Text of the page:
Painting commissioned from US artist in 1903 returns to Smithsonian for extensive work
Staff at the Smithsonian’s Freer and Sackler galleries are celebrating the completion of a three-year project to restore a portrait of the Empress Dowager Cixi (1835-1908), which was commissioned by the Chinese ruler as an international public relations exercise. It was painted in 1903, when anti-Chinese sentiment was rife following the bloody Boxer Rebellion of 1900, which sought to drive all foreigners and Christians from China. The work was on loan to the National Museum of History in Taipei for more than 50 years before the Smithsonian decided to bring it back to the US for treatment.
No photographs or paintings of the Empress Dowager existed before this, because portraits of Chinese rulers were usually painted posthumously. Cixi broke with tradition by commissioning a series of works in an attempt to win international support for her regime by offering foreigners a rare, engaging image of China’s head of state. “Because there weren’t any photographs or paintings available, newspapers depicted her as witch-like or as a dragon lady after the Boxer Rebellion,” says David Hogge, the head of archives at the Freer and Sackler galleries, who was behind the campaign to bring the picture back to the US. “This portrait is part of a larger diplomatic push by the Chinese heads of state to salvage their reputations.” He sees the commission as a “desperate attempt for Imperial China to retain diplomatic relevancy as it was being attacked inside by Chinese revolutionaries”.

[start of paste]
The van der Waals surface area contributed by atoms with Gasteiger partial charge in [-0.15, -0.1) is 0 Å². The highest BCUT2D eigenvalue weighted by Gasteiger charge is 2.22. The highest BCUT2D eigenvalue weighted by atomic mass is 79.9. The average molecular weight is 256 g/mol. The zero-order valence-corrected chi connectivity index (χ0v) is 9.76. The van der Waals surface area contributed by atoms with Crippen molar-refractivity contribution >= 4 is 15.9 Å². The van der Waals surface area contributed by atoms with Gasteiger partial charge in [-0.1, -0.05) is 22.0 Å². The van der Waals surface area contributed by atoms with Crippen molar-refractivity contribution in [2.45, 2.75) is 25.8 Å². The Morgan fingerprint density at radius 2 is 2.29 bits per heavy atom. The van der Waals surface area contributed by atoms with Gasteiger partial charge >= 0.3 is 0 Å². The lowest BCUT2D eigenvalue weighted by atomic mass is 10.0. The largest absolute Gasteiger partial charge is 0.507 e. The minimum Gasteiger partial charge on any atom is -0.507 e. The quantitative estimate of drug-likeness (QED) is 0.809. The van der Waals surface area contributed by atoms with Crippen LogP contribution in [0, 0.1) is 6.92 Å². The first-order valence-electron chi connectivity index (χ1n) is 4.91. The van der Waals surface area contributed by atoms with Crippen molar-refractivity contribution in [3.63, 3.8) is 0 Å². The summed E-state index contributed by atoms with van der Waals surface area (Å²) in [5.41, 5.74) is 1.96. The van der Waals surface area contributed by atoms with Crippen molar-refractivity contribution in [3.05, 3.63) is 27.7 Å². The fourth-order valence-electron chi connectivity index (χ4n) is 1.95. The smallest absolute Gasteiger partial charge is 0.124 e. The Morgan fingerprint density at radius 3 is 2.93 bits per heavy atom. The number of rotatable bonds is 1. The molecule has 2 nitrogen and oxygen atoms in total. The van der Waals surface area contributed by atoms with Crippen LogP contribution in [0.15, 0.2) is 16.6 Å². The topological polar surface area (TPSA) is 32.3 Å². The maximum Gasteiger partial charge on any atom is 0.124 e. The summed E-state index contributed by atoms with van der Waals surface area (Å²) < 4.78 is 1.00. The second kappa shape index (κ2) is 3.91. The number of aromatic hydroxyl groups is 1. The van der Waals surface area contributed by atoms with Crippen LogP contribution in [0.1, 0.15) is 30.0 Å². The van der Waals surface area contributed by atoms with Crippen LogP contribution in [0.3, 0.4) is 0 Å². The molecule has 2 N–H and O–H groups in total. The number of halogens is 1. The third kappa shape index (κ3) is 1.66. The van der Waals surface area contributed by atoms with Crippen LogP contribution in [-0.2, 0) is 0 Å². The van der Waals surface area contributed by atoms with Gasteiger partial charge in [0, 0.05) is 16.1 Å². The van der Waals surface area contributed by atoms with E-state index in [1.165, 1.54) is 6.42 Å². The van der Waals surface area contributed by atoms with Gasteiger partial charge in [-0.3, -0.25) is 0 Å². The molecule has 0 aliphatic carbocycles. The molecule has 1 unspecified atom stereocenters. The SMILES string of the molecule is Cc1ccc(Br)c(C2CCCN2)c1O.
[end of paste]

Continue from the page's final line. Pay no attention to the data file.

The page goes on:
The idea for the portrait did not come from Cixi, however, but from Sarah Pike Conger, the wife of the American ambassador to China, who persuaded her to sit for the US artist Katherine Carl in 1903. Carl, who lived at the Forbidden Palace for nine months, later recorded her experiences in a bestselling book. Although she describes her relationship with the Empress Dowager as being close and affectionate, Cixi’s lady-in-waiting Der Ling paints an altogether different picture in her book on life in the Forbidden City. Der Ling wrote that Cixi was annoyed by Carl and tried to avoid her, even asking Der Ling to dress up and take her place at a sitting.
Artist under pressure
What is certain is that Carl was under pressure to finish the portrait in time for the 1904 World’s Fair in St Louis, Missouri. This was China’s first formal participation in a World Expo and the work was its only entry in the Pavilion of Fine Arts. The Chinese presented the portrait to US President Theodore Roosevelt shortly after the fair, and it later entered the Smithsonian’s collection.
Carl was also under pressure to adhere to a Chinese aesthetic that differed from her French academic training. “There is some reference to spatial depth, but overall there is a flatness to it,” says Keith Wilson, the institution’s curator of ancient Chinese art. “There is a naturalism in regards to colour but the hues are more Western in character. For example, the yellow is more lemony than you would normally see in portraits by Chinese artists.” There is also no modelling on the face—a detail seen in surviving photographs of the unfinished work, suggesting that Carl made alterations to appease the empress.